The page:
First it showcased the new Mazda6 running the Rolex 24 endurance race on biodiesel from chicken fat, and now Daytona International Speedway has tapped a chicken fat motor oil as the venue’s “Official Motor Oil.” Well, both the biodiesel and the motor oil include other animals fats as well as plant oils along with the chickeny goodness, but the basic idea is the same. The racing world is stepping in as a green ambassador, showing off the high performance capabilities of “home-grown,” renewable fuels and oils to millions of racing fans across the U.S.
Chicken Fat Motor Oil for Daytona International Speedway
Daytona’s new official oil is produced by Green Earth Technologies under the name G-OIL.
According to independent tests cited by Green Earth, the carbon footprint of its 5W-30 G-OIL is about 67 percent less than a conventional counterpart.
In addition to replacing petrochemicals in its products with domestically sourced animal fats and plant oils, Green Earth puts its products in bottles made of 30 percent post-consumer recyclable plastic, it uses labels made from recycled paper, and it prints those labels with water based inks.
As the official oil of Daytona International Speedway, G-OIL products will be used throughout the venue’s operations, including shuttle buses, landscaping equipment, and safety, maintenance and service vehicles.
Not the First Time Around for G-OIL
The new affiliation is not G-OIL’s first spin around the Daytona track. Right around this time last year, G-OIL sponsored the TriStar Motorsports Toyota Camry driven by Tayler Malsam, which finished sixth in the DRIVE4COPD 300 NASCAR Nationwide Series event.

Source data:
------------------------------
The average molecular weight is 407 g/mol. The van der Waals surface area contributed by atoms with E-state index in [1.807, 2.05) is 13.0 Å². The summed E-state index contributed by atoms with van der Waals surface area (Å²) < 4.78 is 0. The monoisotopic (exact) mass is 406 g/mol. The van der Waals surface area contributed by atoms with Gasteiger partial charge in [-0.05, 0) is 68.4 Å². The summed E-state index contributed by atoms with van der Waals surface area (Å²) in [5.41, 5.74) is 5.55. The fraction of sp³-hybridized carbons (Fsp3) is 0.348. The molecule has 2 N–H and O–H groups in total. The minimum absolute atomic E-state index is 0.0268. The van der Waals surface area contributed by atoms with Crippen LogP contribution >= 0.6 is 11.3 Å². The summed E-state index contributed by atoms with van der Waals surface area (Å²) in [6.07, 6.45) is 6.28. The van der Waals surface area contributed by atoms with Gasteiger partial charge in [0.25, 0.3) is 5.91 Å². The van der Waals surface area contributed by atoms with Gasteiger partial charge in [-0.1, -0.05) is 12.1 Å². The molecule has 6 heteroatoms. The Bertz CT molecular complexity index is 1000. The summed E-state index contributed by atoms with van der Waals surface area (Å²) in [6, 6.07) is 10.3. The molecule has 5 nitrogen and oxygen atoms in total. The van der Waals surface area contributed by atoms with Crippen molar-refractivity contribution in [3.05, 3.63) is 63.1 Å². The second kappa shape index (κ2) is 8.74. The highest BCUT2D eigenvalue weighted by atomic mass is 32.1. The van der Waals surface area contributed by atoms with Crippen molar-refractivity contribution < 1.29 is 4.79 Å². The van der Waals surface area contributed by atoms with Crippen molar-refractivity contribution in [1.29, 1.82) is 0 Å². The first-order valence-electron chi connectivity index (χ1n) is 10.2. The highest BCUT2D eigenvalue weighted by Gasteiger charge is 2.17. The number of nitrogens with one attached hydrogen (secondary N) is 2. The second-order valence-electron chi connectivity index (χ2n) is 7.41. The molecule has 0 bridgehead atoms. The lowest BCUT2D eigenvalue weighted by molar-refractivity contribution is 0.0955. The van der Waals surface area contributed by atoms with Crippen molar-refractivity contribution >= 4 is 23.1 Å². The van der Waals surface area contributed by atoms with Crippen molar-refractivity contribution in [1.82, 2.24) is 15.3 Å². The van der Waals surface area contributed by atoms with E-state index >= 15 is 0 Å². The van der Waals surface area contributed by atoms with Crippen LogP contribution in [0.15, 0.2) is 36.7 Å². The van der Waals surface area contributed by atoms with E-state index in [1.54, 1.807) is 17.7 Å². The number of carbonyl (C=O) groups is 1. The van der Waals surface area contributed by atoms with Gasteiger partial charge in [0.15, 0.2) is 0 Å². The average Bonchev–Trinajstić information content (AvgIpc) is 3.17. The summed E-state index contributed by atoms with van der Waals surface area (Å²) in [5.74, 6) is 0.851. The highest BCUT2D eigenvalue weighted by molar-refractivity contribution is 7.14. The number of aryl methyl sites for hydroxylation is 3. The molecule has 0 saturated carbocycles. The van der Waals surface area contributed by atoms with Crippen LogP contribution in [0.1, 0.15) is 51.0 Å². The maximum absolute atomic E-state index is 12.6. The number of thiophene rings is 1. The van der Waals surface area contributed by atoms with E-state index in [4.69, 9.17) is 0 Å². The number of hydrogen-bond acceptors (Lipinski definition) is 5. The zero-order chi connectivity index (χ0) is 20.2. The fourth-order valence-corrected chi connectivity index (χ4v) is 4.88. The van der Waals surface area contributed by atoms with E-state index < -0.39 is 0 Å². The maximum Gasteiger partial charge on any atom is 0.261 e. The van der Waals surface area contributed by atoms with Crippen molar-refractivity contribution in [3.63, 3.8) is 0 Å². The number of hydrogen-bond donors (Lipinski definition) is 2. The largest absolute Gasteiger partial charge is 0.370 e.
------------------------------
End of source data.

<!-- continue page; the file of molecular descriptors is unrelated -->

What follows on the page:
That puts Green Earth Technologies just one degree of separation away from NASCAR’S new young driver safety campaign, for which Malsam is a spokesperson. The campaign, which launched last year, takes a holistic approach to safety by placing it in the context of environmental stewardship through responsible driving.
Daytona is also not the only NASCAR venue where Green Earth’s products are popping up. The company also has an affiliation NASCAR, which puts it just one degree away from the U.S. EPA through a green partnership that launched last year. NASCAR will be working on its suppliers to improve their sustainability profile and it will use its high profile venues to introduce fans to EPA’s Design for the Environment (DfE) label.
That’s just part of the agreement. With NASCAR as a platform, the opportunities for green publicity can go into some interesting places, a NASCAR-ized Toyota Prius being just one example.
Daytona International Speedway Goes Green!
Well, baby steps. Aside from hitching up with Green Earth Technologies, last year Daytona began participating in a NASCAR-wide tree planting program, but so far its green mission statement is a little vague on the details.
That could change, though, as other NASCAR venues are setting the pace. In particular, Pocono Raceway in Pennsylvania, aka the “Tricky Triangle,” got a jump on everybody else with a massive 3-megawatt, grid connected solar installation back in 2010.
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Tina Casey specializes in military and corporate sustainability, advanced technology, emerging materials, biofuels, and water and wastewater issues. Tina’s articles are reposted frequently on Reuters, Scientific American, and many other sites. You can also follow her on Twitter @TinaMCasey and Google+.